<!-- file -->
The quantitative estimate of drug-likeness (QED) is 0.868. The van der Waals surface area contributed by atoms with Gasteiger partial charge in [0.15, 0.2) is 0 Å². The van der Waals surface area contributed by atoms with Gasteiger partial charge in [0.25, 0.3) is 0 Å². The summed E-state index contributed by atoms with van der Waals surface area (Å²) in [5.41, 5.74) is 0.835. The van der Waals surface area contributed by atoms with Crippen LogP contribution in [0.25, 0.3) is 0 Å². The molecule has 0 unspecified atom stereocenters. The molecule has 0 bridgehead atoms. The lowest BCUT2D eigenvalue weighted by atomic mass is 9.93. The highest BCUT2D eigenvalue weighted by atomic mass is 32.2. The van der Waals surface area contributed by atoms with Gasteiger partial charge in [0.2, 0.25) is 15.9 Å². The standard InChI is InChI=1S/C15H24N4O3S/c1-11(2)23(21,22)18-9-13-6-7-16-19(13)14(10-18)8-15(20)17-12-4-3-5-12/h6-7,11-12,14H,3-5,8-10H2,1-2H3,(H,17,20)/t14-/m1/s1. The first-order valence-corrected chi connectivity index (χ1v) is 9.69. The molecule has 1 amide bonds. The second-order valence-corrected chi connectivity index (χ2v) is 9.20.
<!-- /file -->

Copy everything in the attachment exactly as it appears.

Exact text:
The quantitative estimate of drug-likeness (QED) is 0.868. The van der Waals surface area contributed by atoms with Gasteiger partial charge in [0.15, 0.2) is 0 Å². The van der Waals surface area contributed by atoms with Gasteiger partial charge in [0.25, 0.3) is 0 Å². The summed E-state index contributed by atoms with van der Waals surface area (Å²) in [5.41, 5.74) is 0.835. The van der Waals surface area contributed by atoms with Crippen LogP contribution in [0.25, 0.3) is 0 Å². The molecule has 0 unspecified atom stereocenters. The molecule has 0 bridgehead atoms. The lowest BCUT2D eigenvalue weighted by atomic mass is 9.93. The highest BCUT2D eigenvalue weighted by atomic mass is 32.2. The van der Waals surface area contributed by atoms with Gasteiger partial charge in [0.2, 0.25) is 15.9 Å². The standard InChI is InChI=1S/C15H24N4O3S/c1-11(2)23(21,22)18-9-13-6-7-16-19(13)14(10-18)8-15(20)17-12-4-3-5-12/h6-7,11-12,14H,3-5,8-10H2,1-2H3,(H,17,20)/t14-/m1/s1. The first-order valence-corrected chi connectivity index (χ1v) is 9.69. The molecule has 1 amide bonds. The second-order valence-corrected chi connectivity index (χ2v) is 9.20.